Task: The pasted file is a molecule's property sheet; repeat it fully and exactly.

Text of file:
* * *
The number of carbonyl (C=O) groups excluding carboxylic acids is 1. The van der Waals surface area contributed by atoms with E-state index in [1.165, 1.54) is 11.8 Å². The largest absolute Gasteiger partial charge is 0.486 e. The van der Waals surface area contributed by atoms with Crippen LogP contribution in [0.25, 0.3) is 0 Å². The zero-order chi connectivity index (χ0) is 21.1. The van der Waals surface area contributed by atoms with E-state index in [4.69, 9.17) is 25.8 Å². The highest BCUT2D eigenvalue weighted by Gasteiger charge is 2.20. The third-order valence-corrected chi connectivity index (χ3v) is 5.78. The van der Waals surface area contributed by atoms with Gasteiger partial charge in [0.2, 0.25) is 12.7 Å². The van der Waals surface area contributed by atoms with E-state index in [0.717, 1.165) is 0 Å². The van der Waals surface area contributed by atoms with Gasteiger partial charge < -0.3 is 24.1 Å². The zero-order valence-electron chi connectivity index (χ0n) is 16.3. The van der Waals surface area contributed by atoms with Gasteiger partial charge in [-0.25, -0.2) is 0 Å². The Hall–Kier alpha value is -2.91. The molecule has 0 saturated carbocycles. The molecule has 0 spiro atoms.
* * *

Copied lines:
The number of carbonyl (C=O) groups excluding carboxylic acids is 1. The van der Waals surface area contributed by atoms with E-state index in [1.165, 1.54) is 11.8 Å². The largest absolute Gasteiger partial charge is 0.486 e. The van der Waals surface area contributed by atoms with Crippen LogP contribution in [0.25, 0.3) is 0 Å². The zero-order chi connectivity index (χ0) is 21.1. The van der Waals surface area contributed by atoms with E-state index in [4.69, 9.17) is 25.8 Å². The highest BCUT2D eigenvalue weighted by Gasteiger charge is 2.20. The third-order valence-corrected chi connectivity index (χ3v) is 5.78. The van der Waals surface area contributed by atoms with Gasteiger partial charge in [0.2, 0.25) is 12.7 Å². The van der Waals surface area contributed by atoms with E-state index in [0.717, 1.165) is 0 Å². The van der Waals surface area contributed by atoms with Gasteiger partial charge < -0.3 is 24.1 Å². The zero-order valence-electron chi connectivity index (χ0n) is 16.3. The van der Waals surface area contributed by atoms with Gasteiger partial charge in [-0.25, -0.2) is 0 Å². The Hall–Kier alpha value is -2.91. The molecule has 0 saturated carbocycles. The molecule has 0 spiro atoms.